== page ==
Samples (0.06–0.27 g) from bound items were obtained using a scalpel from the paste-downs, the spines, and anywhere along the gutter where binding glue was visible. Samples were of mixed composition and often included paper, board, binding glue, textile, and sewing thread. Where possible, a sample of the glue was set-aside for FTIR analysis. Samples from tagged file folders were obtained by cutting a narrow band (~ 1 mm) along the bottom or top edge of the folder. All sampling was documented and care was taken not to affect any area with written or printed text. Gloves were changed between each sampling and the benchtop, scalpel and tweezers were wiped thoroughly with isopropyl alcohol-water mixture (30/70% v/v). Samples were placed in 1.5 mL polypropylene conical vials and secured in small sealed plastic bags. Ten samples were sent to Integrated Contamination Management (ICM) working with PAZ Laboratorien GmbH respectively ALAB GMBH in Germany for GCMS, Raman and XRF spectroscopic analysis; thirty samples were sent to FERA Science Ltd in the UK for GCMS analysis.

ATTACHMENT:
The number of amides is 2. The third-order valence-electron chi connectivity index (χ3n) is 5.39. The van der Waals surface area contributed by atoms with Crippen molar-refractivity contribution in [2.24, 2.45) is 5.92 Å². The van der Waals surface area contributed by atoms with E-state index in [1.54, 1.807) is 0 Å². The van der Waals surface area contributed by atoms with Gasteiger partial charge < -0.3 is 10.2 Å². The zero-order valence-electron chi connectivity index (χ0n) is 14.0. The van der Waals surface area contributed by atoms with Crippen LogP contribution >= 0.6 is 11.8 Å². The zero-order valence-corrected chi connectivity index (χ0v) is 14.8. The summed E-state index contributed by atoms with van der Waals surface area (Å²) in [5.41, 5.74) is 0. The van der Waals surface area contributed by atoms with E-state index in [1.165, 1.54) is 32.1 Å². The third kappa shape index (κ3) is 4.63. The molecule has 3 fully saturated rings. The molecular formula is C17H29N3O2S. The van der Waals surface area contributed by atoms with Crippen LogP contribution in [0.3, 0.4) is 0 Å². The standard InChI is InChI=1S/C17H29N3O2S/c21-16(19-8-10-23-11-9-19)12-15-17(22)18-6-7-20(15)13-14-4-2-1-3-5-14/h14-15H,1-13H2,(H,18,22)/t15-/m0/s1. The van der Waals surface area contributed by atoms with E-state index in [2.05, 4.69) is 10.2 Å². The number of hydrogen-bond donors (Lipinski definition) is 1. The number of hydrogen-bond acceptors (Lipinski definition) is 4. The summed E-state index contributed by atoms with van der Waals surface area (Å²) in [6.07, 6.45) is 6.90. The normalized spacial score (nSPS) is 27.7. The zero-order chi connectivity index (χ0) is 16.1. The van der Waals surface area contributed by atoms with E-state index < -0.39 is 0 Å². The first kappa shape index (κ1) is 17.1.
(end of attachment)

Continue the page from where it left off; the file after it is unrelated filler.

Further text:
Instrumental—the national archives
A Niton XL3t Ultra GOLDD + handheld XRF spectrometer was used in mining mode (Cu/Zn), changing filters for main (40 kV, 50 µA, 90 s acquisition time) and light elements (15 kV, 100 µA, 30 s acquisition time), with a 3 mm spot size. Niton Data Transfer Version NDT_REL_8.2 Software was used for data processing. FTIR was carried out to identify the adhesive used in bound items. An Agilent 4300 handheld spectrometer using a diamond Attenuated Total Reflectance accessory (ATR) positioned in a benchtop stand was employed. Samples were analysed in the 650–4 000 cm−1 range; 64 scans averaged, with 4 cm−1 resolution and HappGenzel appodization. Data was analysed using the Agilent MicroLab Expert Software and reference spectra were obtained through the IRUG User’s Library.